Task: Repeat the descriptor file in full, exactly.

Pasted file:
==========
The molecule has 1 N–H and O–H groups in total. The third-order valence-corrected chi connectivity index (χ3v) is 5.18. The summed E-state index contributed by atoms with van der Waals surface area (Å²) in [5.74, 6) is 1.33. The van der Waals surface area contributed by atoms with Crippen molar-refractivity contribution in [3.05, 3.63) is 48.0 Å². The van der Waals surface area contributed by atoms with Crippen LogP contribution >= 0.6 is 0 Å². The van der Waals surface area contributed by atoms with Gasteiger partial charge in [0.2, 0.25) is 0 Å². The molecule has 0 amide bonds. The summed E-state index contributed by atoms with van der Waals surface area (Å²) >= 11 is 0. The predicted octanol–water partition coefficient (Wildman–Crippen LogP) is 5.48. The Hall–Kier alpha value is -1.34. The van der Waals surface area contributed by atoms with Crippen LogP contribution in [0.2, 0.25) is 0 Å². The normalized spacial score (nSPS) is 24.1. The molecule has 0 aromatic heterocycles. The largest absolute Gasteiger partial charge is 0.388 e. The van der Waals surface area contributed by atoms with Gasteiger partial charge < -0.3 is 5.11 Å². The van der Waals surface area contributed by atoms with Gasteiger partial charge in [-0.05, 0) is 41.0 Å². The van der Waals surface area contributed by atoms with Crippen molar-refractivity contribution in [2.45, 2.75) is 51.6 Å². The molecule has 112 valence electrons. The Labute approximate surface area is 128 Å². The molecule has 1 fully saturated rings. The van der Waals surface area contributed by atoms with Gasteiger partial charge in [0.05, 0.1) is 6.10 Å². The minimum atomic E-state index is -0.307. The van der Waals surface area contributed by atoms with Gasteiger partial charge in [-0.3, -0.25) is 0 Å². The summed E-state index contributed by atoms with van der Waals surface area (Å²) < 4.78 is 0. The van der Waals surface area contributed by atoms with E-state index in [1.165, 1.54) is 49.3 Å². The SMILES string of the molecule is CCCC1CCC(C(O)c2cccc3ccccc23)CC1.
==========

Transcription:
The molecule has 1 N–H and O–H groups in total. The third-order valence-corrected chi connectivity index (χ3v) is 5.18. The summed E-state index contributed by atoms with van der Waals surface area (Å²) in [5.74, 6) is 1.33. The van der Waals surface area contributed by atoms with Crippen molar-refractivity contribution in [3.05, 3.63) is 48.0 Å². The van der Waals surface area contributed by atoms with Crippen LogP contribution >= 0.6 is 0 Å². The van der Waals surface area contributed by atoms with Gasteiger partial charge in [0.2, 0.25) is 0 Å². The molecule has 0 amide bonds. The summed E-state index contributed by atoms with van der Waals surface area (Å²) >= 11 is 0. The predicted octanol–water partition coefficient (Wildman–Crippen LogP) is 5.48. The Hall–Kier alpha value is -1.34. The van der Waals surface area contributed by atoms with Crippen LogP contribution in [0.2, 0.25) is 0 Å². The normalized spacial score (nSPS) is 24.1. The molecule has 0 aromatic heterocycles. The largest absolute Gasteiger partial charge is 0.388 e. The van der Waals surface area contributed by atoms with Gasteiger partial charge < -0.3 is 5.11 Å². The van der Waals surface area contributed by atoms with Gasteiger partial charge in [-0.05, 0) is 41.0 Å². The van der Waals surface area contributed by atoms with Crippen molar-refractivity contribution in [2.45, 2.75) is 51.6 Å². The molecule has 112 valence electrons. The Labute approximate surface area is 128 Å². The molecule has 1 fully saturated rings. The van der Waals surface area contributed by atoms with Gasteiger partial charge in [0.05, 0.1) is 6.10 Å². The minimum atomic E-state index is -0.307. The van der Waals surface area contributed by atoms with Gasteiger partial charge in [-0.3, -0.25) is 0 Å². The summed E-state index contributed by atoms with van der Waals surface area (Å²) < 4.78 is 0. The van der Waals surface area contributed by atoms with E-state index in [1.165, 1.54) is 49.3 Å². The SMILES string of the molecule is CCCC1CCC(C(O)c2cccc3ccccc23)CC1.